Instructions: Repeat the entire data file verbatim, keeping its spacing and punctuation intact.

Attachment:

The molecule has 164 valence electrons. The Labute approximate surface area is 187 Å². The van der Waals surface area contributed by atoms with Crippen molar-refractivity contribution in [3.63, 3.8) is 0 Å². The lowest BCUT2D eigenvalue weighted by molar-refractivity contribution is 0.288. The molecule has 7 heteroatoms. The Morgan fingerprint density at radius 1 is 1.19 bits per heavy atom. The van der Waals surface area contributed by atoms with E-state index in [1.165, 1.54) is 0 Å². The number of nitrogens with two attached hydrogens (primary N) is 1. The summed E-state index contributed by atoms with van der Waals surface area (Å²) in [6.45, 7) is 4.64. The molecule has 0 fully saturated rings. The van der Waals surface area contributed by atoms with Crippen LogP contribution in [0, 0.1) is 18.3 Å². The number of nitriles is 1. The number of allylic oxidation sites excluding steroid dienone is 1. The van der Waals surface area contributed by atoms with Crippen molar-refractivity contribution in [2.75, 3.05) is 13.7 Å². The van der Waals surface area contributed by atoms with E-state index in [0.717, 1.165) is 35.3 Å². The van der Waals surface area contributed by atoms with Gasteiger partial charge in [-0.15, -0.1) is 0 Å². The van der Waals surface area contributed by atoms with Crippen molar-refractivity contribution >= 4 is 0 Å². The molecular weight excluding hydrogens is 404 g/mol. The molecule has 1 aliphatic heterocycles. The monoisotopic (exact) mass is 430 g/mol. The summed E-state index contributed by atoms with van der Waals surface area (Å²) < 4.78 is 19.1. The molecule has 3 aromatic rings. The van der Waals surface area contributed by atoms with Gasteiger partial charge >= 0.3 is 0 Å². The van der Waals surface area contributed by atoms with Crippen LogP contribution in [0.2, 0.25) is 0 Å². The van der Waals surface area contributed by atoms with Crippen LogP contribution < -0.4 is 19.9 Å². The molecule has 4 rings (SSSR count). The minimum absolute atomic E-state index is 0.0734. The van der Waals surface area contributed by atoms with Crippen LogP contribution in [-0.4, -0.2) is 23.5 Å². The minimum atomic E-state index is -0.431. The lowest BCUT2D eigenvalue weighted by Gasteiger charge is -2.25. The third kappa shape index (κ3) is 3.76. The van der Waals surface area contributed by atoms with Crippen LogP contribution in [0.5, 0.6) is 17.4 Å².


The molecule has 164 valence electrons. The Labute approximate surface area is 187 Å². The van der Waals surface area contributed by atoms with Crippen molar-refractivity contribution in [3.63, 3.8) is 0 Å². The lowest BCUT2D eigenvalue weighted by molar-refractivity contribution is 0.288. The molecule has 7 heteroatoms. The Morgan fingerprint density at radius 1 is 1.19 bits per heavy atom. The van der Waals surface area contributed by atoms with E-state index in [1.165, 1.54) is 0 Å². The number of nitrogens with two attached hydrogens (primary N) is 1. The summed E-state index contributed by atoms with van der Waals surface area (Å²) in [6.45, 7) is 4.64. The molecule has 0 fully saturated rings. The van der Waals surface area contributed by atoms with Crippen LogP contribution in [0, 0.1) is 18.3 Å². The number of nitriles is 1. The number of allylic oxidation sites excluding steroid dienone is 1. The van der Waals surface area contributed by atoms with Crippen molar-refractivity contribution in [2.75, 3.05) is 13.7 Å². The van der Waals surface area contributed by atoms with E-state index in [0.717, 1.165) is 35.3 Å². The van der Waals surface area contributed by atoms with Gasteiger partial charge in [-0.15, -0.1) is 0 Å². The van der Waals surface area contributed by atoms with Crippen molar-refractivity contribution >= 4 is 0 Å². The molecular weight excluding hydrogens is 404 g/mol. The molecule has 1 aliphatic heterocycles. The monoisotopic (exact) mass is 430 g/mol. The summed E-state index contributed by atoms with van der Waals surface area (Å²) < 4.78 is 19.1. The molecule has 3 aromatic rings. The van der Waals surface area contributed by atoms with Gasteiger partial charge >= 0.3 is 0 Å². The van der Waals surface area contributed by atoms with Crippen LogP contribution in [0.2, 0.25) is 0 Å². The van der Waals surface area contributed by atoms with Crippen LogP contribution < -0.4 is 19.9 Å². The molecule has 4 rings (SSSR count). The minimum absolute atomic E-state index is 0.0734. The van der Waals surface area contributed by atoms with Crippen LogP contribution in [-0.4, -0.2) is 23.5 Å². The minimum atomic E-state index is -0.431. The lowest BCUT2D eigenvalue weighted by Gasteiger charge is -2.25. The third kappa shape index (κ3) is 3.76. The van der Waals surface area contributed by atoms with Crippen LogP contribution in [0.5, 0.6) is 17.4 Å².